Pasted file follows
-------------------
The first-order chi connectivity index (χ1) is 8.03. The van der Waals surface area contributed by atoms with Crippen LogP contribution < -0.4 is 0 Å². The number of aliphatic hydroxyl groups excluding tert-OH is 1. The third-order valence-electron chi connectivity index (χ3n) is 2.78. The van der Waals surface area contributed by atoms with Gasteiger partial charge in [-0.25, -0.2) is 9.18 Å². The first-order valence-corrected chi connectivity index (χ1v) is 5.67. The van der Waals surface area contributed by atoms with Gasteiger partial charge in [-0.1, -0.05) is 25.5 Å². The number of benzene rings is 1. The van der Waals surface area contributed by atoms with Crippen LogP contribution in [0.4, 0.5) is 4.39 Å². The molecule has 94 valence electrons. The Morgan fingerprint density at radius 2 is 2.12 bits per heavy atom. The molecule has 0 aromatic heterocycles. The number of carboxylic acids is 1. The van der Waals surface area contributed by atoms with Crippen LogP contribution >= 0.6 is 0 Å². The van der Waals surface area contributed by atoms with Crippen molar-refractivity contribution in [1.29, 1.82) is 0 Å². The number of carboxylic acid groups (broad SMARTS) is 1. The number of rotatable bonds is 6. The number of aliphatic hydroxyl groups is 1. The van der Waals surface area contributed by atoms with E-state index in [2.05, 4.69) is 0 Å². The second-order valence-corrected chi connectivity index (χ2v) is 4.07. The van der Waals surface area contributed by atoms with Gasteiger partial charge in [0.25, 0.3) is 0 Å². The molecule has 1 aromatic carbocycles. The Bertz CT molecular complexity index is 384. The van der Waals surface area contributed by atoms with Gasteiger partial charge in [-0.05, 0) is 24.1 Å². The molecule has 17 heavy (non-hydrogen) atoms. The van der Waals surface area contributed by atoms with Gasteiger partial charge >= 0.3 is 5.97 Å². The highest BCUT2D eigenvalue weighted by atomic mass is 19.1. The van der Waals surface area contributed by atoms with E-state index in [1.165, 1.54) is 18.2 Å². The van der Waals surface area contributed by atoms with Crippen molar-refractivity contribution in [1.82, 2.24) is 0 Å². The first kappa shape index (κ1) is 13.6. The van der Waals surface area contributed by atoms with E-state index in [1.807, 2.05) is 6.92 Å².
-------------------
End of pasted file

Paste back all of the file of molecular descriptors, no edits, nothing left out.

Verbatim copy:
The first-order chi connectivity index (χ1) is 8.03. The van der Waals surface area contributed by atoms with Crippen LogP contribution < -0.4 is 0 Å². The number of aliphatic hydroxyl groups excluding tert-OH is 1. The third-order valence-electron chi connectivity index (χ3n) is 2.78. The van der Waals surface area contributed by atoms with Gasteiger partial charge in [-0.25, -0.2) is 9.18 Å². The first-order valence-corrected chi connectivity index (χ1v) is 5.67. The van der Waals surface area contributed by atoms with Gasteiger partial charge in [-0.1, -0.05) is 25.5 Å². The number of benzene rings is 1. The van der Waals surface area contributed by atoms with Crippen LogP contribution in [0.4, 0.5) is 4.39 Å². The molecule has 94 valence electrons. The Morgan fingerprint density at radius 2 is 2.12 bits per heavy atom. The molecule has 0 aromatic heterocycles. The number of carboxylic acids is 1. The van der Waals surface area contributed by atoms with Crippen LogP contribution >= 0.6 is 0 Å². The van der Waals surface area contributed by atoms with Crippen molar-refractivity contribution in [1.29, 1.82) is 0 Å². The number of carboxylic acid groups (broad SMARTS) is 1. The number of rotatable bonds is 6. The number of aliphatic hydroxyl groups is 1. The van der Waals surface area contributed by atoms with E-state index in [2.05, 4.69) is 0 Å². The second-order valence-corrected chi connectivity index (χ2v) is 4.07. The van der Waals surface area contributed by atoms with Gasteiger partial charge in [0.25, 0.3) is 0 Å². The molecule has 1 aromatic carbocycles. The Bertz CT molecular complexity index is 384. The van der Waals surface area contributed by atoms with Gasteiger partial charge in [-0.05, 0) is 24.1 Å². The molecule has 17 heavy (non-hydrogen) atoms. The van der Waals surface area contributed by atoms with Gasteiger partial charge >= 0.3 is 5.97 Å². The highest BCUT2D eigenvalue weighted by atomic mass is 19.1. The van der Waals surface area contributed by atoms with E-state index in [1.165, 1.54) is 18.2 Å². The van der Waals surface area contributed by atoms with Crippen molar-refractivity contribution in [1.82, 2.24) is 0 Å². The first kappa shape index (κ1) is 13.6. The van der Waals surface area contributed by atoms with E-state index in [1.807, 2.05) is 6.92 Å².